Book Review: How Bad Do You Want It? by Matt Fitzgerald

How Bad Do You Want It? by Matt Fitzgerald is one of the best sport psychology books that I've read in a long time. In this book, Fitzgerald teaches about the psycho-biological model of endurance performance. This is basically a theory that explains how to improve your performance in sports by becoming mentally tougher. Even though the book focuses on endurance sports such as running, this model can be applied to every sport, because every sport requires mental toughness to cope and endure through stress.

The psycho-biological model of endurance performance states that performance (in endurance sports) is influenced almost entirely by your mind’s relationship with perception of effort. Since it is the perception of effort (the thoughts and feelings of giving effort) that causes you to slow down and quit in competitions, if you improve your relationship with perception of effort, you will improve your performance and reach closer to your physical limits. You can improve your relationship with perception of effort in two ways. One way is by increasing motivation, which allows you to tolerate more perceived effort. When your perceived effort is high, it is a high level of motivation that allows you to endure. If you’re not as motivated, you will give up once your perception of effort gets intolerable.

Another way to improve your relationship with perception of effort is by getting the best performance out of the motivation that you have. In other words, getting the best performance out of any given amount of effort. This is done by making your performance feel as easy as possible. The harder your sport feels, the less you’ll get out of your motivational fuel. The easier your sport feels, the more you’ll get out of your motivational fuel. 

You can achieve this by using inhibitory control, which means to focus on relevant stimuli rather than distracting stimuli that increases perception of effort. There are things that increase perception of effort, such as negative thoughts, self-consciousness, and overly fatigued muscles. If you can prevent these things from entering your mind by staying focused and positive, you will increase your performance by keeping your perception of effort lower.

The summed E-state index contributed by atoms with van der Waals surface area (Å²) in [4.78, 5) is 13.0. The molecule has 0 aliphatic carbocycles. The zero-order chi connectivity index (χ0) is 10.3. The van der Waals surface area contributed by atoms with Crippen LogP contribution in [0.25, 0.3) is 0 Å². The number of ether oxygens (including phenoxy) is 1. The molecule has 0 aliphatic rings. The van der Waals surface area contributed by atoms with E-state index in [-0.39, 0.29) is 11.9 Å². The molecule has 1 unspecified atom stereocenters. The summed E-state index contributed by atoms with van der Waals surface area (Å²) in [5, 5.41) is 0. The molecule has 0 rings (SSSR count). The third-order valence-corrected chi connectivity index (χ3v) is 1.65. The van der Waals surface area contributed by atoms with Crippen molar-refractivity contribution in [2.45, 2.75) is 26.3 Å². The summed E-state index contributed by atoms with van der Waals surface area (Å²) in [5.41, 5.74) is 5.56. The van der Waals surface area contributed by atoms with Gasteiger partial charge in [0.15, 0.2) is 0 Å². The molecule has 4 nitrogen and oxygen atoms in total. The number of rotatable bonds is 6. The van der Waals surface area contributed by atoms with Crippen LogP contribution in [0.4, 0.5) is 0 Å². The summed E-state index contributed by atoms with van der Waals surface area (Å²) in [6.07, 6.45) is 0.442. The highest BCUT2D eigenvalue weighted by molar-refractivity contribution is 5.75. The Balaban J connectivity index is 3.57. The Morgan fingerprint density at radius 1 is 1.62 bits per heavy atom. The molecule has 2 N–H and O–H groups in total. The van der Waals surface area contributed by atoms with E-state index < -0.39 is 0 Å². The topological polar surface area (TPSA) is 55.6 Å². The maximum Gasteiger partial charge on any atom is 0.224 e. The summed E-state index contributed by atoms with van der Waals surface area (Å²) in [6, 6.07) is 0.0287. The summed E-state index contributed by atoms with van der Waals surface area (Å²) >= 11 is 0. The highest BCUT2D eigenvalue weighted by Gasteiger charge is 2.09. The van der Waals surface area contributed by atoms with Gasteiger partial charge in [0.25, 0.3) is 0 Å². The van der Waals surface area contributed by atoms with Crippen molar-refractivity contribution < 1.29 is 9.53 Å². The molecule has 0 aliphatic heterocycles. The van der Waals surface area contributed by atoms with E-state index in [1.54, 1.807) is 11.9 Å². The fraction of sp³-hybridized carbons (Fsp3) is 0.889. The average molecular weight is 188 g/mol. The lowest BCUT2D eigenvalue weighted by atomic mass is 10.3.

There are other ways to lower perception of effort. Such things include pain-numbing endorphins that you get when in a state of “flow.” Most notably, the best way to lower perception of effort is by increasing you physical limits by training. The more you train, the fitter you become. The fitter you become, the easier your sport feels. Dieting has the same effect. The unhealthier you eat, the more sluggish you will feel, which makes you use more of your motivation and the less you’ll be able to get out of your best effort.

Fitzgerald defines “mental fitness” as the ability to use coping skills to improve your relationship with perception of effort. Any cognitive, emotional, or behavioral regulation that improves your mental fitness is a good coping strategy. Fitzgerald goes on to teach a wide variety of coping skills that improve mental fitness. Here is a summary of them:
  • Bracing yourself for a tough competition helps you tolerate more effort, and therefore helps you give more effort.
  • Proper goal setting helps pacing, which helps you give your most amount of effort without “hitting the wall” before crossing the finish line.
  • “Letting go,” and reducing pressure and self-consciousness helps reduce perception of effort. You can do this by entering a “flow” state, which is a total immersion in an activity.
  • Motivation can come from physical setbacks. If you know you need to compensate for physical limitations, you will be more motivated to give your best effort.
  • Great motivation can come from being fed up with failure, and resolving to succeed once and for all.
  • Working hard alongside your teammates can produce a  “group effect,” which helps reduce perception of effort (by increasing endorphins in your brain).
  • Being in the spotlight with many spectators and fans encouraging you can help raise motivation and confidence while also lowers perception of effort.
  • Passion and a positive personality helps you age slower as an athlete (an aging body increases perception of effort).
  • Believing that your reasons for training/performing are WORTH it helps cement and deepen motivation.
Lastly, I want to explain how this book applies not only to all sports, but to life in general. A mentally tougher athlete that is able to draw more motivation and find ways to reduce their perception of effort is going to perform better in any sport. A mentally tougher student that is able to study for longer and get the best mental performance out of their motivation is going to get better grades. An entrepreneur that is more willing to work long hours and not get burned out is going to be successful. By understanding the psycho-biological model and how motivation and inhibitory control affects your perception of effort and performance, you will be able to improve in almost any aspect of your life.

The only downside of this book is that it gives way too many examples, which can be boring and unnecessary at times. I wish it would just get to the point. However, the principles that you learn in this book make it all worth it! I highly suggest this book to any athlete or coach.